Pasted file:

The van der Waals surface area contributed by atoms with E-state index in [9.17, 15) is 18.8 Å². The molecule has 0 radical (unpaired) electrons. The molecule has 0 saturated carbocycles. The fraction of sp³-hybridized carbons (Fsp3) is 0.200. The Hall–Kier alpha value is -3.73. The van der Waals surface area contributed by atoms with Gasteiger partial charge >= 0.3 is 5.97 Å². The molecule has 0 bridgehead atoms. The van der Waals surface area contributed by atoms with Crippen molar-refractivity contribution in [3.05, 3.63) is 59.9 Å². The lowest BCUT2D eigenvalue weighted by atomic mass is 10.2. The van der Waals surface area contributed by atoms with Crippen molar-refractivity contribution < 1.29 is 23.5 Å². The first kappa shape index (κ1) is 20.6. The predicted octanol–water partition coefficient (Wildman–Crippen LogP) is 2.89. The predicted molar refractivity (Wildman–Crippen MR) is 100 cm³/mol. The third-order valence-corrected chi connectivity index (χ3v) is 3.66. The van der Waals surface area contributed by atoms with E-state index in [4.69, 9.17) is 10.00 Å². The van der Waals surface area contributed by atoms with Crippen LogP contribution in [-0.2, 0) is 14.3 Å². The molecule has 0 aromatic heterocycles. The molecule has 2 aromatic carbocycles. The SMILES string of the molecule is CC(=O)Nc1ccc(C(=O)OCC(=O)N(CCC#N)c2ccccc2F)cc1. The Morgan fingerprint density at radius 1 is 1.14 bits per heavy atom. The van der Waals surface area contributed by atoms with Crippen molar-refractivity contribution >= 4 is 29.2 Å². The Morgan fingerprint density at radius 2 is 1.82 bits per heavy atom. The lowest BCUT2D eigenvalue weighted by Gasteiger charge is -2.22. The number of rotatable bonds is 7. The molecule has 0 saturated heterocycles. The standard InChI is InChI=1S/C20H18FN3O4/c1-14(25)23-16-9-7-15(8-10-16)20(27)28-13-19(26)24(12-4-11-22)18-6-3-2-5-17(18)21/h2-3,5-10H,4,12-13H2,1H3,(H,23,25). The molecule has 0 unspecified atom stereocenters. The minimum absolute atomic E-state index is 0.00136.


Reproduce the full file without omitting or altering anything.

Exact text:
The van der Waals surface area contributed by atoms with E-state index in [9.17, 15) is 18.8 Å². The molecule has 0 radical (unpaired) electrons. The molecule has 0 saturated carbocycles. The fraction of sp³-hybridized carbons (Fsp3) is 0.200. The Hall–Kier alpha value is -3.73. The van der Waals surface area contributed by atoms with Gasteiger partial charge >= 0.3 is 5.97 Å². The molecule has 0 bridgehead atoms. The van der Waals surface area contributed by atoms with Crippen molar-refractivity contribution in [3.05, 3.63) is 59.9 Å². The lowest BCUT2D eigenvalue weighted by atomic mass is 10.2. The van der Waals surface area contributed by atoms with Crippen molar-refractivity contribution < 1.29 is 23.5 Å². The first kappa shape index (κ1) is 20.6. The predicted octanol–water partition coefficient (Wildman–Crippen LogP) is 2.89. The predicted molar refractivity (Wildman–Crippen MR) is 100 cm³/mol. The third-order valence-corrected chi connectivity index (χ3v) is 3.66. The van der Waals surface area contributed by atoms with E-state index in [4.69, 9.17) is 10.00 Å². The van der Waals surface area contributed by atoms with Crippen LogP contribution in [-0.2, 0) is 14.3 Å². The molecule has 0 aromatic heterocycles. The molecule has 2 aromatic carbocycles. The SMILES string of the molecule is CC(=O)Nc1ccc(C(=O)OCC(=O)N(CCC#N)c2ccccc2F)cc1. The Morgan fingerprint density at radius 1 is 1.14 bits per heavy atom. The van der Waals surface area contributed by atoms with Crippen molar-refractivity contribution >= 4 is 29.2 Å². The Morgan fingerprint density at radius 2 is 1.82 bits per heavy atom. The lowest BCUT2D eigenvalue weighted by Gasteiger charge is -2.22. The number of rotatable bonds is 7. The molecule has 0 saturated heterocycles. The standard InChI is InChI=1S/C20H18FN3O4/c1-14(25)23-16-9-7-15(8-10-16)20(27)28-13-19(26)24(12-4-11-22)18-6-3-2-5-17(18)21/h2-3,5-10H,4,12-13H2,1H3,(H,23,25). The molecule has 0 unspecified atom stereocenters. The minimum absolute atomic E-state index is 0.00136.